I *heart* me some Jerusalem artichokes and made a big pot of Jerusalem artichoke soup the other day. (Of course I'm going to share the recipe, keep your hair on). It's delicious and simple and perfect.

The only problem is peeling the darn things. Because they are all twisty like ginger root but much smaller by and large, using a potato peeler is out because you lose a fair bit this way. I tried a vegetable brush, which didn't do much good but spiffed them up very nicely.

Finally I blanched them in hot water and peeled them with my own fingernails, spltting them into small sections with a knife to manage this. Also not a great method, seeing as you need three cups for this soup and by the time I was done had rinds of Jerusalem artichoke skin under my nails, darn it. However, it is the best way to not lose so much when you peel that I've found, and actually remove the skins too. If you find a better one, I want to hear all about it here, please and thank you:

Jerusalem Artichoke Soup: (from Recipes from Wine Country by Tony De Luca, Hillebrand Estates Winery)

2 tbsp olive oil
2 tbsp unsalted butter
1/2 cup onions, peeled and chopped
1 clove garlic, peeled and chopped
1 leek (white part only), chopped
3 cups Jerusalem artichokes, peeled until your fingers ache and chopped.
1 cup potato, peeled and chopped.
6 cups vegetable or mushroom stock.
2 tbsp unsalted butter
kosher salt and pepper

In a large soup pot, melt the olive oil and 2 tbsp butter over moderately high heat.

Add the onion, garlic and leek, saute until the onion and leek are soft but not brown, stirring frequently. Add the artichoke, potato and stock. Bring to a boil, reduce to a simmer until potato is cooked, about 20 minutes.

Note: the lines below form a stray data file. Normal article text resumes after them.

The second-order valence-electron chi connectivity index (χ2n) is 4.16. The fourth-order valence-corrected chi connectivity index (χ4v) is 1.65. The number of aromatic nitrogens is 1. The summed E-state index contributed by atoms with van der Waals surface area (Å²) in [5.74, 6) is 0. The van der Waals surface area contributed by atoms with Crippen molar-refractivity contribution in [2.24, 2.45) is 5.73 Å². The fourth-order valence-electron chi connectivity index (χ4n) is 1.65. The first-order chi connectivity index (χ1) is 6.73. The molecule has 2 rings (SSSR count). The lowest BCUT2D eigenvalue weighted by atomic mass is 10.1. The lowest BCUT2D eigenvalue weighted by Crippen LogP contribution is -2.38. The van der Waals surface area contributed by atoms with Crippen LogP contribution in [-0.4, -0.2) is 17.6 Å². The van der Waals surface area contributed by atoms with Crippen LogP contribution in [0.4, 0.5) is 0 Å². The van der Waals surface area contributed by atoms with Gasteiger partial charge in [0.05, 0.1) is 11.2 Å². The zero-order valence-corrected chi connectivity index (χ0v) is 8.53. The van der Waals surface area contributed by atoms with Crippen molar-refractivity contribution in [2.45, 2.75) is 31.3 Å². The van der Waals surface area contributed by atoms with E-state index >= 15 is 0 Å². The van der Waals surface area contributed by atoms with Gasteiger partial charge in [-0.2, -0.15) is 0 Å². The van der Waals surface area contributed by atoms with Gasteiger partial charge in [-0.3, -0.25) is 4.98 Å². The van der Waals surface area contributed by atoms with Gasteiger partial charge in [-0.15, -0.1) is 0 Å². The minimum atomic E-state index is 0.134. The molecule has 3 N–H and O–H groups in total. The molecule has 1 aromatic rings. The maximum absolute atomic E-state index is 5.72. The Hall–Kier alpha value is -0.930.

Transfer soup to blender and puree until smooth. Return soup to pot and bring to a boil. Add the remaining butter and season with salt and pepper. When butter has melted, stril the soup and serve.

Sarah Beam said...

Suzanne, thanks for the recipe. Sounds yummy, and will come in handy since I just ordered more of these buggers from the co-op. My advice on the peeling: Don't do it. I'm going to try this recipe without peeling, and see what happens. I could be wrong - wouldn't be the first time.

Suzanne said...

I get two kinds of JA, one is pink and one is tan, in my CSA from teh heirloom vegetable farm, and the one has a harder skin than the others and I don't think it'd suit leaving it on, even well scrubbed and boiled to softeness.

This soup is really a nice simple use of it. I don't think you drink at all for some reason (maybe because if I know your mom she'd ground you?), but in case you happen to they suggest a sauvignon blanc pairing :)

alexandra's kitchen said...

Oh how I understand your struggle. i want to buy the locally made $7-a-pound fresh linguini every week, and I justify it since I'm not spending the money on meat or processed foods, but it's hard when I know I can buy pretty good dried pasta for a little over a dollar a pound. alas. it's a constant battle.

your mash sounds lovely.

Sarah Beam said...

Alexandra, I have finally tackled making my own fresh pasta and think it is well worth the learning curve (and the initial investment in a pasta roller & cutter). It takes me about an hour to whip up a batch, start to finish, so it kind of negates the whole point of pasta - you know, boil water, throw in pasta, eat 10 minutes later - but since I am using local eggs and flour, I can feel very virtuous at the same time. And there is NOTHING like the taste of fresh pasta.

Of course, then there is still the struggle of how much I pay for that local flour and those local eggs. It just never ends...

Anonymous said...